Supreme Court: Missing Information Means no Water Right

Water decree from 1909 fails to establish ‘indicia of enforceability’ in Dill v. Yamasaki Ring

Colorado Supreme Court
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In its sole opinion last week, the Colorado Supreme Court ruled in Dill v. Yamasaki Ring that a decreed water right lacks power if it’s also lacking critical details.

While the 110-year-old decree in the dispute had claimed water from a legitimate source, it didn’t establish a priority number, date or flow rate for that water, thereby making that water right unenforceable, the court held.

“We conclude that the 1909 decree is clear and unambiguous, but … it did not adjudicate an enforceable water right in the springs’ water,” according to the opinion by Justice Carlos Samour.

In Colorado, naturally running water is considered public property, but entities can have private rights to appropriate water. Those rights are created when an entity makes “beneficial use” of water from a stream that hasn’t already been appropriated by someone else. The entity can then apply to have the state confirm that water right in a decree, making it legally enforceable.

Yamasaki Ring, LLC, holds a decree from 1909 that confirms water rights for the Campbell Ditch, an irrigation ditch about 15 miles northwest of Steamboat Springs. The decree has the Campbell Ditch laying claim to three water rights — two coming from Cherry Creek, and one originating from a group of springs near the ditch.

Two families in Fremont County, the Dills and the Pearces, had been using water from the springs since 1903, before the decree was established. They never had rights to the spring water adjudicated, however. In 2011, the Water Division 2’s division engineer served the families a cease-and-desist forbidding them to use the spring water for irrigation. The division engineer issued a curtailment order that redirected the spring water to Cherry Creek where Yamasaki Ring could access it.

In response, the Dills and Pearces filed an action against the state engineer seeking to have the spring water declared “separate and distinct” from the Cherry Creek water rights. The water court denied their motion for preliminary injunction. Yamasaki Ring then asked the water court to answer whether the springs were a “supplemental source” for the Cherry Creek rights in the 1909 decree.

The water court ruled against Yamasaki Ring, saying that because the decree failed to set out a priority number, date or flow rate for the spring water. “The District Court in 1909 was clearly aware” that information “needed to be included in order to decree a separate and distinct water right,” the water court said in its January 2016 order.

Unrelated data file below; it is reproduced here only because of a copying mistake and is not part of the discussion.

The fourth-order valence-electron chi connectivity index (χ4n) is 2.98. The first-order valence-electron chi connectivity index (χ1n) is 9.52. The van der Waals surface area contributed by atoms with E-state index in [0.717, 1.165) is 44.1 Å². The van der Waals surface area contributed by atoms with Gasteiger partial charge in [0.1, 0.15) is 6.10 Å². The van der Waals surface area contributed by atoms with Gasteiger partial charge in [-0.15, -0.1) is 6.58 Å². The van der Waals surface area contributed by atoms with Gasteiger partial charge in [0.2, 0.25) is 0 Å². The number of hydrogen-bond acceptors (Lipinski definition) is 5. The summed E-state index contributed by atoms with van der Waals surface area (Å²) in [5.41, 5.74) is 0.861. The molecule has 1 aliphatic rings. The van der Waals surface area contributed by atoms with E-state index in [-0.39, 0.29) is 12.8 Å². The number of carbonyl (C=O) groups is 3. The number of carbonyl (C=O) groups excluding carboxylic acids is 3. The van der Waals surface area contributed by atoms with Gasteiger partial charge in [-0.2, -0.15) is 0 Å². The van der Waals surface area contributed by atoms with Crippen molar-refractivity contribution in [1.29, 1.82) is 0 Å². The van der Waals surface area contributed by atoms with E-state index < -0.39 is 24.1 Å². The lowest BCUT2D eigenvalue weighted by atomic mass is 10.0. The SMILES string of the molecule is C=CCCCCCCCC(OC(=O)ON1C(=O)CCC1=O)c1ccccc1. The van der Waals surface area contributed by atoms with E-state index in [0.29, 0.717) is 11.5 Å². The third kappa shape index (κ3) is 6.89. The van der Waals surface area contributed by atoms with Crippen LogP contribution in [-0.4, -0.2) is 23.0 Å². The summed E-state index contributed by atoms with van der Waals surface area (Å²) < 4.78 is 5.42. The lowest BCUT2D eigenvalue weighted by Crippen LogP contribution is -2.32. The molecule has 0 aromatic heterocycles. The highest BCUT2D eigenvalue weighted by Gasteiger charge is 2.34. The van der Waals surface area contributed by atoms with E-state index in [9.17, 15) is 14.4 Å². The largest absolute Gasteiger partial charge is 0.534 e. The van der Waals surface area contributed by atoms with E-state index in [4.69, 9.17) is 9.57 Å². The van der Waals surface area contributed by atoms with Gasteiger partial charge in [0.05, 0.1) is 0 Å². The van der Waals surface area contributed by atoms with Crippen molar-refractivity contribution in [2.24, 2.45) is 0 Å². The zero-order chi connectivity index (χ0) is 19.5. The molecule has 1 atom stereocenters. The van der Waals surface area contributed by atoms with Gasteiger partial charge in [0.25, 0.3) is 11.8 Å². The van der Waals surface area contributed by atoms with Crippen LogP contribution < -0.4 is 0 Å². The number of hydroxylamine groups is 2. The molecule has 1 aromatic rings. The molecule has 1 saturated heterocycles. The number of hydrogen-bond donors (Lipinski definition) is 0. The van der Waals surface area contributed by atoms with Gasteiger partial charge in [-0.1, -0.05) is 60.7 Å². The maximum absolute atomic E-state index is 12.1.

The decree only gives owners of the Campbell Ditch water rights “an unenforceable entitlement to water from the springs when the two [Cherry Creek] water rights are not fully satisfied from diversions from Cherry Creek,” the court determined.

After the water court approved the Dills’ and Pearces’ water right application to the spring water, Yamasaki Ring appealed to the state Supreme Court.

The Supreme Court opinion, quoting its 1961 decision in Orchard City Irrigation Disrict v. Whitten, said “a water decree must ‘measure, limit and define both the nature and extent of [the holder’s] rights.’” 

But it highlighted priority as the most important prong of a water decree’s claim. Being assigned a priority number allows the water right to be enforced against other decreed water rights.

But the court noted that the 1909 decree’s claim to the spring water lacked “typical decree language” — it had no appropriation date, no priority number or amount of water. “Indeed, it is wholly lacking in indicia of enforceability,” according to the opinion.

Yamasaki Ring argued, however, that the spring water right wasn’t supposed to be a separate water right but instead supplemental to the decree’s two Cherry Creek rights. But the Supreme Court said that, whether separate or supplemental, it’s not an adjudicated water right without a priority number.

Yamasaki Ring also contended that the court should consider extrinsic evidence when determining whether a water right is enforceable. The Supreme Court saw no need to do this because the decree’s language was “clear and unambiguous.” 

But it also noted that the extrinsic evidence would actually undermine Yamasaki Ring’s claim to the spring water.

The water decree originated from a dispute between two parties, W. S. Horton and A. W. Alexander. In that dispute, Alexander challenged the claim that Horton was original appropriator of the spring water. 

While the district court judge never decided the merits of that claim, those facts perhaps point to why information that would have made the spring water right enforceable is missing from the decree. 

“[T]he most reasonable inference is that [the judge] was not convinced in 1909 that Horton had proven his claim to an appropriation of any specific amount of the springs’ water for which a priority could be assigned,” according to the Supreme Court. 

— Doug Chartier

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